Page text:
Summary: Susan B. Anthony, the legendary female suffragist, died at the age of 86 from pneumonia. Article gives interesting information
about Anthony's life, career, and accomplishments. It mentions her success in giving women property rights and, in six states,
the right to be the legal guardian of their children. Also tells of her lecturing, touring, and educative efforts.
Summary: The wife of JOhn Alexander Dowie, head of the Zion church, left her husband. She disagreed with the way money was being spent
and some of the doctrinal convictions of her husband.
Summary: One of a set of enormous twins died of diptheria at the age of four. Her brother weighs 198 pounds.
Summary: A black man was taken from prison and lynched for the alleged assault on a white girl. The victim had been granted a stay
of execution by the U.S. Supreme Court. He reportedly confessed when he was taken from jail, but declared his innocence when
the rope was put around his neck. He was hung from a bridge and, when the rope broke, had his body shot many times to insure
Summary: A remembrance for a deceased member of the Knights of Pythias. The Knights of Pythias are a fraternal and benevolent society.
Summary: Announcement that the Knights of Pythias and the Orders of Calanthe are to celebrate their anniversary seperately. The Knights
of Pythias are an all-male subdivision of the Orders of Calanthe; both are fraternal and benevolent societies.
Summary: An announcement of a large church gathering.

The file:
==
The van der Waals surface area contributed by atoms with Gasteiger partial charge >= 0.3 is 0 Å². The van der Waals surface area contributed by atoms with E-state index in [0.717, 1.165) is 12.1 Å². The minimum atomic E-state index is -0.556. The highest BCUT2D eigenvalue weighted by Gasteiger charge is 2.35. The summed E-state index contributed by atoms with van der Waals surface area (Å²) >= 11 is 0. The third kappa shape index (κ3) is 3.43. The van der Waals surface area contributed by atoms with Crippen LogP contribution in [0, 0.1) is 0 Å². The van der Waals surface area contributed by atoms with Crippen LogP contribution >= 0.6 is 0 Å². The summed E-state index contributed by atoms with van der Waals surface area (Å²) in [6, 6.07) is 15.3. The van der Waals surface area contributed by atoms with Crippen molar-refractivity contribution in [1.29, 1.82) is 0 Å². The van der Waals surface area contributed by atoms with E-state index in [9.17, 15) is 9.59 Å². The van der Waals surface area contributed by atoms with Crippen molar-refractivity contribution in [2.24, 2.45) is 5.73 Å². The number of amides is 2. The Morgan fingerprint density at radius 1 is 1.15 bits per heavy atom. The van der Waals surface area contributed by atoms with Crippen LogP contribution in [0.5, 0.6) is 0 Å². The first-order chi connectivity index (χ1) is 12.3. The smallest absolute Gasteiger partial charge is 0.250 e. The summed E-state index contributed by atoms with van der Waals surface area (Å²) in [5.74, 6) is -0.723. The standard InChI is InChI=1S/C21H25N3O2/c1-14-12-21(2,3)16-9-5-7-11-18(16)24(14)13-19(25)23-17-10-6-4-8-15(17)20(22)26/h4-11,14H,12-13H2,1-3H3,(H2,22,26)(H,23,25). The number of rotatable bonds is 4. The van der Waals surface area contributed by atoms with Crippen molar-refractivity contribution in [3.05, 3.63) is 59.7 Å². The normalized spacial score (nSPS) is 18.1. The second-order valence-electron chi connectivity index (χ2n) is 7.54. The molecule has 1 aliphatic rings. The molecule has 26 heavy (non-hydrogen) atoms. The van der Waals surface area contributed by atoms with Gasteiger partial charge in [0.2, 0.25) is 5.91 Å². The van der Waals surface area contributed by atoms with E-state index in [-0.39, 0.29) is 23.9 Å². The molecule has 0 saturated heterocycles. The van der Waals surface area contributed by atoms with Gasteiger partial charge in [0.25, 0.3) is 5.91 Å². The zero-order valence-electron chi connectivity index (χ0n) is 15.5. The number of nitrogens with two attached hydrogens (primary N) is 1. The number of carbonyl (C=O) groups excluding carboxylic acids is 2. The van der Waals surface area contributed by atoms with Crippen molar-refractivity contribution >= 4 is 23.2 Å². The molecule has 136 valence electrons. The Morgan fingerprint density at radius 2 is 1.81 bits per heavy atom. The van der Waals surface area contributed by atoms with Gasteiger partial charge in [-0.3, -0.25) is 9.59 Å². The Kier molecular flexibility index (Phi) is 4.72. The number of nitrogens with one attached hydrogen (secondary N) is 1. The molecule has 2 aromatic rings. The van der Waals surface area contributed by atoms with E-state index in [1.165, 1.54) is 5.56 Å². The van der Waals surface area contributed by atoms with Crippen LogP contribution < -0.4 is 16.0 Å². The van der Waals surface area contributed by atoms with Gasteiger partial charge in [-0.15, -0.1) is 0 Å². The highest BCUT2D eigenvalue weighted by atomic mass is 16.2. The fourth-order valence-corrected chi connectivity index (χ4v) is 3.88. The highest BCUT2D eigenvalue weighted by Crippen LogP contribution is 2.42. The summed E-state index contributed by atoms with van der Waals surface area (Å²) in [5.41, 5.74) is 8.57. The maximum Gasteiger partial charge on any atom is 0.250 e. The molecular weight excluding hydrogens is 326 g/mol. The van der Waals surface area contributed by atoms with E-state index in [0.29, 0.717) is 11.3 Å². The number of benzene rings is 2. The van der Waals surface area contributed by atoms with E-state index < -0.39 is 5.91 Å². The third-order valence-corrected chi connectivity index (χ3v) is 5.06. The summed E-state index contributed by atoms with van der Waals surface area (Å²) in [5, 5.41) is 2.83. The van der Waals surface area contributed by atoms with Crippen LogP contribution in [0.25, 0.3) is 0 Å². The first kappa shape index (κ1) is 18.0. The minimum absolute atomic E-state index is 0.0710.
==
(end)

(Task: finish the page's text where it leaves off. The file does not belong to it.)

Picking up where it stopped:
Summary: A new all-female "court" of the Orders of Calanthe was organized in Lynchburg, Va.. The Orders of Calanthe is a benevolent
and fraternal society. The induction ceremony was presided over by John Mitchell, Jr., Virginia's Grand Worthy Counsellor,
who is also the editor of the Richmond Planet.
Summary: A new all-female "court" of the Orders of Calanthe was organized in Roanoke, Va. The Orders of Calanthe is a benevolent and
fraternal society. The induction ceremony was presided over by John Mitchell, Jr., Virginia's Grand Worthy Counsellor, who
is also the editor of the Richmond Planet.
Summary: A new Richmond resident orginally from Newark, NJ will open a female industrial class on sewing, crocheting, and similar uses
Summary: Announces the services at a local church, which include preaching from the Field Secretary for the National Baptist Convention
and the annual celebration for the Courts of Calanthe, a fraternal and benevolent society.
Summary: Announces a tea party given by the Ladies Auxiliary.
Summary: A Reverend pleads with Virginia's Baptists to stop intra-dominational feuding. He feels that such discord undermines unity,
spiritual values, and fund-raising.
Summary: The Editor of the Planet, John Mitchel, Jr. describes a trip he took to Petersburg. The tale includes instances of difficulty
with the wagon, two brief ghost stories, and the general conversation between Mitchell and his companions.
Summary: Reports on a fairly young but reputable Richmond real estate firm.
Page 04Richmond Planet - March 31, 1906 (Wednesday)
Summary: Says that Senator Benjamin Tillman of South Carolina will not get a railroad bill through the Senate. His efforts to convince
others about its value have not been successful, and there are some who object to his comments about President Roosevelt.
Summary: Reports that Virginia's legislature has recently adjourned, and says that it was one of the poorest such assemblages in a
long while. The editorial says that it doubled its own salary, caused trouble, and passed the "Jim Crow" street car bill.
Says that those advocates of the segregationist bill who said that some Richmond blacks favored it were wrong to the point
of being humorous. Rather, Richmond African-Americas fought the bill and continued to fight it.
Summary: Reports that a subtle change in a Virginia state bill would have rendered it inoperative and disadvantaged some whites. Says
that blacks cannot be continuously disadvantaged and cheated without the same happening to whites. The bill hoped to render